My friend told me how he writes about self-love, that we can't actually look to others or rely on others to love us or make us happy. The place to look for love is within ourselves. To be honest, I didn't believe this premise. Self-love is not something I had ever given any thought to. But I also recognized that I had become too needy about love and have been constantly in-need of attention coming from others. Not only has this led to ridiculous, addictive behaviors like checking messages every 10 minutes, it has also resulted in my tolerating what has oftentimes been an unhealthy relationship with my partner.

The next day, I started researching Don Miguel Ruiz and found out that his most well-known work is called The Four Agreements: A Practical Guide to Personal Freedom. The premise of the work is that we all make "agreements" with ourselves (sometimes referred to as narratives or mental models). Many of these agreements come from "the world". These are beliefs and ways of doing things that have come from thousands of years of history and have been passed down by billions of ancestors. The author uses the concept of "the world's agreements" and "hell" interchangeably, and I tend to agree. In other words, if we accept the world's way of doing things and allow ourselves to be "domesticated" to live in accordance with the ways of the world, we are sure to live a personal hell. 

It is up to you whether you want to create a life of happiness or misery, and this depends on the agreements you make with yourself. If you tell yourself that you deserve abuse, you will accept abuse from others. If you define your worth through the opinions of others, you will be disappointed and led astray. 

Indeed, it is the stories we tell ourselves that hold us back from achieving happiness, freedom, success, and love. We can replace those unhealthy agreements with positive ones, and the author takes us through exactly what those positive agreements should be.

The Four Agreements changed my life and helped me through a challenging time. So, just over one week later, I decided to read the book my friend originally recommended, Mastery of Love: A Practical Guide to the Art of Relationship. I have come to believe that this is a must-read for anybody in a relationship or anybody who wants to be in a relationship (in other words, everyone).

He writes “the real mission you have in life is to make yourself happy, and in order to be happy, you have to look at what you believe, the way you judge yourself, the way you victimize yourself”. When we take on guilt and fail to forgive ourselves, there is the potential that others may abuse us. We allow this abuse only because we tell ourselves that we deserve it.

I have done things in the past for which I had not yet forgiven myself. Yet, paradoxically, I have always known that I have done these things not to harm anyone; rather, for the simple reason that I am who I am. I have not always behaved in accordance with the world's rules. I have lived according to my truths, my agreements with myself, my feelings, and my nature. Over the years, I have been convinced to accept the belief that my actions have hurt the person who I love. As a result, I have been unable to forgive myself for this until now and I have allowed myself to be abused because of it.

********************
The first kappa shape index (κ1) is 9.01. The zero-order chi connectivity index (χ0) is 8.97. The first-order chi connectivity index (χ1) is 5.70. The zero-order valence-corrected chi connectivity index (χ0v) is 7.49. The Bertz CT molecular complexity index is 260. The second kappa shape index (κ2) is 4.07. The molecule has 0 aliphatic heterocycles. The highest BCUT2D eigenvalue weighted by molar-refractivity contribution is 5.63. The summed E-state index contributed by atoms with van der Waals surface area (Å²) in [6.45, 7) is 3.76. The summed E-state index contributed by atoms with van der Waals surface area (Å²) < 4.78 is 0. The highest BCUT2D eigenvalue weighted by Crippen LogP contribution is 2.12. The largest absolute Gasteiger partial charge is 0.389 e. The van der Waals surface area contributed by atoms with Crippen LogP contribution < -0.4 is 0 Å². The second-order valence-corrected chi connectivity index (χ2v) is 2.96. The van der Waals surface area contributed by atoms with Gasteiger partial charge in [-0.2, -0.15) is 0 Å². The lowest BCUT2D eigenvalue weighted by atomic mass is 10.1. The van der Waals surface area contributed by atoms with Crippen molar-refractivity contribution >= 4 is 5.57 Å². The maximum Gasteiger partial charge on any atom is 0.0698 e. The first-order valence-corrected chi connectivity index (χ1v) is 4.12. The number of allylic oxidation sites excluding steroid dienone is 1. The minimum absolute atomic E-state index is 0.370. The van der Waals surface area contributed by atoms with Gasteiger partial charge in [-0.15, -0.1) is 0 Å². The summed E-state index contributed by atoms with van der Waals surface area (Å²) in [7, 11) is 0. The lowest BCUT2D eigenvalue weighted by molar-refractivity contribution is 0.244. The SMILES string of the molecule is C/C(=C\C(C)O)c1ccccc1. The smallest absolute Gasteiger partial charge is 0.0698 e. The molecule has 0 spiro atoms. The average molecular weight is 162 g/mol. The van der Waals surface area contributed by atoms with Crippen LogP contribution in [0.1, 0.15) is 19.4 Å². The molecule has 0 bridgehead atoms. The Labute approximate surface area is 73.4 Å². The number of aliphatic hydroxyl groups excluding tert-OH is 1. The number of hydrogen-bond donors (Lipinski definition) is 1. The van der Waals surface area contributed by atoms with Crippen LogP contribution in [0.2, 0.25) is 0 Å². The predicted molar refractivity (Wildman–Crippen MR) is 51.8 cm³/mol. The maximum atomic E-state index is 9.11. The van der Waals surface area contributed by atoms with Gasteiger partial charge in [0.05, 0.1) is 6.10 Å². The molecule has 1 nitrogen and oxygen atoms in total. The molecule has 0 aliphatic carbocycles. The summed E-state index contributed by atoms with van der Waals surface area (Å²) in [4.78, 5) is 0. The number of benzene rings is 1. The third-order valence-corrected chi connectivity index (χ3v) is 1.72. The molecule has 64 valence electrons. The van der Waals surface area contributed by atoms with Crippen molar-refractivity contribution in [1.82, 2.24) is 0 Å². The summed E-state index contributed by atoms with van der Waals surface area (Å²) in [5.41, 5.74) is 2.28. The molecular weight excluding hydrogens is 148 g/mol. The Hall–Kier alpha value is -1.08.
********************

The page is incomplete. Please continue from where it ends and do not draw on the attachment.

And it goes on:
What I realized now is, as the author writes, "I don't need to hear your cursing all the time. It's not that I am better than you; it's because I love beauty. I love to laugh. I love to have fun; I love to love. It's not that I am selfish, I just don't need a big victim near me. It doesn't mean that I don't love you, but I cannot take responsibility for your dream. If you are in a relationship with me, it will be so hard for your Parasite, because I will not react to your garbage at all." This, as the author points out, is not selfishness. It is self-love. 

This book has changed my life. Before reading Don Miguel Ruiz, I was controlled by fear, driven by guilt, and felt that I deserved garbage in my life for doing nothing other than being who I am. As I have come to forgive myself and accept myself, I am opening myself up to relationships that are built on generosity, freedom, and love.

"If you cannot love your partner the way she is, someone else can love her just as she is. Don't waste your time, and don't waste your partner's time. This is respect."

Forgiveness of the self, forgiveness of the other, and self-love; this is the path toward happiness and love. The love we crave cannot be expected to come from someone else, it must come from within. With self-love and an attitude of acceptance and forgiveness, we can create the most beautiful, healthy, nurturing relationships based on mutual respect and freedom.

Pay attention to recommendations. Read this book. 

Posted by Mark Manney (mark.manney@infobeing.com).

I'm working on a new book

After some time off since completing the Abscondo album, I have recently made a decision about my next project. I have begun steady, focused work on a new book. The working title is:

The Diversified Life: How to end your unhealthy dependence upon one relationship and one job 

The benefits of “diversification” are commonly understood in the world of finance. Quite simply, diversification is the idea that it is risky to put all of your money into one investment. The book applies the concept of diversification to all of life.

Relying on one job as our sole source of income is even riskier than putting all of your money into one stock. Relying on one relationship to provide everything you need emotionally, romantically, intellectually, and sexually is like relying on one book to provide all of your knowledge and wisdom.  

To commit to the Diversified Life is to refuse to be forced into one job, one lover, one hobby, one philosophy, or one of anything. By seeking multiple sources of income at once, by being open to multiple romantic relationships at once, and by trying new hobbies, new art-forms, going to new restaurants, and traveling to new cities, you are opening yourself to so many possibilities of happiness, growth, beauty, knowledge, wisdom and everything positive in life. At the same time, having options means that it is less necessary to accept the negative stuff from anything or anyone.